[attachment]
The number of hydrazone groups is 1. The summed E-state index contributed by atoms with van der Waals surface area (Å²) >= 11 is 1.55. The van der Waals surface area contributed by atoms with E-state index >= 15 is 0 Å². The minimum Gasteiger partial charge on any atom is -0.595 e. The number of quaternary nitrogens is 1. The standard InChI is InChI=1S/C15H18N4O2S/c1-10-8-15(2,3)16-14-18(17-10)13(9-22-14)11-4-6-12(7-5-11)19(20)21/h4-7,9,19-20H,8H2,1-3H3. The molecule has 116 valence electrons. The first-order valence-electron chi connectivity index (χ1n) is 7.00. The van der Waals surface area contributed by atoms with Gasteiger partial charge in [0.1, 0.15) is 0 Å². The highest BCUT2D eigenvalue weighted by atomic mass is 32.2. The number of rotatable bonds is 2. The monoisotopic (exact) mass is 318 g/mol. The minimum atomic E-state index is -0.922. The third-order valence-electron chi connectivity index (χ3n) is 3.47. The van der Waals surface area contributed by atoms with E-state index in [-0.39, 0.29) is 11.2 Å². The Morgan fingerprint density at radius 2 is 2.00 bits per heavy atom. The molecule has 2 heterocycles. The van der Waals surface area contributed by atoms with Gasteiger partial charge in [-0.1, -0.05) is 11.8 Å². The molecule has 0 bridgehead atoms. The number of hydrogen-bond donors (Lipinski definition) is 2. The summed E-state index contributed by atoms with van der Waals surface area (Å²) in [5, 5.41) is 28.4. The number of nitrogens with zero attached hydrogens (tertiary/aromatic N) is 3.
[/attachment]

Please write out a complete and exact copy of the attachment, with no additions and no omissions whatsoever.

The number of hydrazone groups is 1. The summed E-state index contributed by atoms with van der Waals surface area (Å²) >= 11 is 1.55. The van der Waals surface area contributed by atoms with E-state index >= 15 is 0 Å². The minimum Gasteiger partial charge on any atom is -0.595 e. The number of quaternary nitrogens is 1. The standard InChI is InChI=1S/C15H18N4O2S/c1-10-8-15(2,3)16-14-18(17-10)13(9-22-14)11-4-6-12(7-5-11)19(20)21/h4-7,9,19-20H,8H2,1-3H3. The molecule has 116 valence electrons. The first-order valence-electron chi connectivity index (χ1n) is 7.00. The van der Waals surface area contributed by atoms with Gasteiger partial charge in [0.1, 0.15) is 0 Å². The highest BCUT2D eigenvalue weighted by atomic mass is 32.2. The number of rotatable bonds is 2. The monoisotopic (exact) mass is 318 g/mol. The minimum atomic E-state index is -0.922. The third-order valence-electron chi connectivity index (χ3n) is 3.47. The van der Waals surface area contributed by atoms with E-state index in [-0.39, 0.29) is 11.2 Å². The Morgan fingerprint density at radius 2 is 2.00 bits per heavy atom. The molecule has 2 heterocycles. The van der Waals surface area contributed by atoms with Gasteiger partial charge in [-0.1, -0.05) is 11.8 Å². The molecule has 0 bridgehead atoms. The number of hydrogen-bond donors (Lipinski definition) is 2. The summed E-state index contributed by atoms with van der Waals surface area (Å²) in [5, 5.41) is 28.4. The number of nitrogens with zero attached hydrogens (tertiary/aromatic N) is 3.